Ending an 18-month investigation, the Federal Trade Commission said Thursday that it did not find enough evidence to warrant legal action against Google over its search results, but it said the Internet giant had voluntarily agreed to change some other practices.
Google will no longer "scrape" reviews from competitors to use as its own and also will make it easier for businesses to advertise with competing search engines, FTC Chairman Jon Leibowitz said. In a separate matter, Leibowitz said Google had agreed to license patents for standard mobile technology that are essential to devices including Xboxes and iPads.
"Undoubtedly, Google took aggressive actions to gain advantage over rival search providers," Beth Wilkinson, FTC's outside counsel said in a statement. "However, the FTC's mission is to protect competition, and not individual competitors. The evidence did not demonstrate that Google's actions in this area stifled competition in violation of U.S. law."
The announcement follows nearly 18 months of investigation by federal authorities and vociferous complaints from Google's competitors, who had urged the FTC to file an anti-trust lawsuit against Google over allegations that the Internet search giant was unfairly favoring its own online services over those of its rivals when displaying search results.
Google welcomed the announcement in a company blog post Thursday.
"The conclusion is clear: Google's services are good for users and good for competition," wrote David Drummond, Google's chief legal officer. Referring to the agreements announced by the FTC, Drummond went on to say that "we've always been open to improvements that would create a better experience" for users of its search engine.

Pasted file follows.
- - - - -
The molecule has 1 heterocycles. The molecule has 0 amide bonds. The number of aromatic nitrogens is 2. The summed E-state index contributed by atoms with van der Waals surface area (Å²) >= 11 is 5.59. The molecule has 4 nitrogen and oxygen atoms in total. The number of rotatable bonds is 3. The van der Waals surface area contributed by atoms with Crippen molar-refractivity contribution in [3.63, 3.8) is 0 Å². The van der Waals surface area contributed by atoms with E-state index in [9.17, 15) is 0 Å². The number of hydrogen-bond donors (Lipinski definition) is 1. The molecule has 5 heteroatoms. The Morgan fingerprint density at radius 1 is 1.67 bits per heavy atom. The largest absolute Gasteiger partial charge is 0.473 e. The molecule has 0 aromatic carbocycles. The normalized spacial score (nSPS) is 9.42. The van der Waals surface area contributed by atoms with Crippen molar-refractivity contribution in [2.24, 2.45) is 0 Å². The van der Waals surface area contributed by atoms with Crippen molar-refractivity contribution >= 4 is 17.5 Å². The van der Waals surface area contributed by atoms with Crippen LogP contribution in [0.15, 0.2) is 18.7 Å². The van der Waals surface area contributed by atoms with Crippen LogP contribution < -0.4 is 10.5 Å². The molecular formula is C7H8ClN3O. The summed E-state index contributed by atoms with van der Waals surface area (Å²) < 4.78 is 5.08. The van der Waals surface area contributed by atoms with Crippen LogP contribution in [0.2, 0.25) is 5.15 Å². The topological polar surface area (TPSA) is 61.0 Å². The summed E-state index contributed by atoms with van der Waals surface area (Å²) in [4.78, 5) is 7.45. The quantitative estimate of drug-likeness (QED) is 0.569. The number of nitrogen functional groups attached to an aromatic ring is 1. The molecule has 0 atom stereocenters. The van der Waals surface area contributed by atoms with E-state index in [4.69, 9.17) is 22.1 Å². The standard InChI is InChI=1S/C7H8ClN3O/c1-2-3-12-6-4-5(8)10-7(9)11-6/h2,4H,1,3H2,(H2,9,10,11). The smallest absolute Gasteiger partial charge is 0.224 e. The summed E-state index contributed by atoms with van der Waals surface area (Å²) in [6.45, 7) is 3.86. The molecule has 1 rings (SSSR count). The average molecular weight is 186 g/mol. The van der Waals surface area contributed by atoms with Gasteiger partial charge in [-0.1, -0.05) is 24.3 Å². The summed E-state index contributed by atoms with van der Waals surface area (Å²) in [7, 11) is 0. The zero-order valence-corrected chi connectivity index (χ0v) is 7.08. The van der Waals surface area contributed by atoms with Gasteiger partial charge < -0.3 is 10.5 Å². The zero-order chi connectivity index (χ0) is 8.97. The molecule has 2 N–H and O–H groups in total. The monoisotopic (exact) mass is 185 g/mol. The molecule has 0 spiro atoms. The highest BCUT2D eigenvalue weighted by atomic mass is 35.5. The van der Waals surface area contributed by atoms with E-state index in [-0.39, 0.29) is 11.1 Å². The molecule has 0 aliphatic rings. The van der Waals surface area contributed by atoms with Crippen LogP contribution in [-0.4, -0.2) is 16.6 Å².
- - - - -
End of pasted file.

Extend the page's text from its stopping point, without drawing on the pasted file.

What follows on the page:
The FTC's voluntary agreement with Google is significant, but falls far short of the more sweeping enforcement action that some had anticipated when the FTC announced its investigation. The commission at one point had hired outside legal experts to prepare for what some expected to be a legal battle that would match the scope of the government's far-reaching anti-trust battles with Microsoft a decade ago.
Microsoft, in fact, was one of several competitors that had urged the FTC to pursue its investigation. Google's rivals have also complained to European authorities, who are still mulling a legal settlement with Google. In recent weeks, some Google critics also have urged the U.S. Department of Justice to intervene, since the Justice Department shares anti-trust enforcement authority with the FTC. Legal experts, however, say it's unclear whether the Justice Department would pursue a case if the FTC has concluded it does not have evidence to proceed.
Some Google critics said Thursday they still hope for other agencies to take further action. In a statement, the online review service Yelp said the FTC's decision, "represents a missed opportunity to protect innovation in the Internet economy, and the consumers and businesses that rely upon it." Yelp, which has complained that Google displays Google's own services more prominently than competing sites, added: "We look for the regulatory bodies continuing their investigation to have greater success."
Leibowitz had previously said he hoped to announce a resolution of the Google case by the end of 2012. But news reports citing unnamed sources said the commission decided to postpone an announcement last month so it could have more time to confer with European regulators as well as state officials in Texas and other states that have been examining similar issues.
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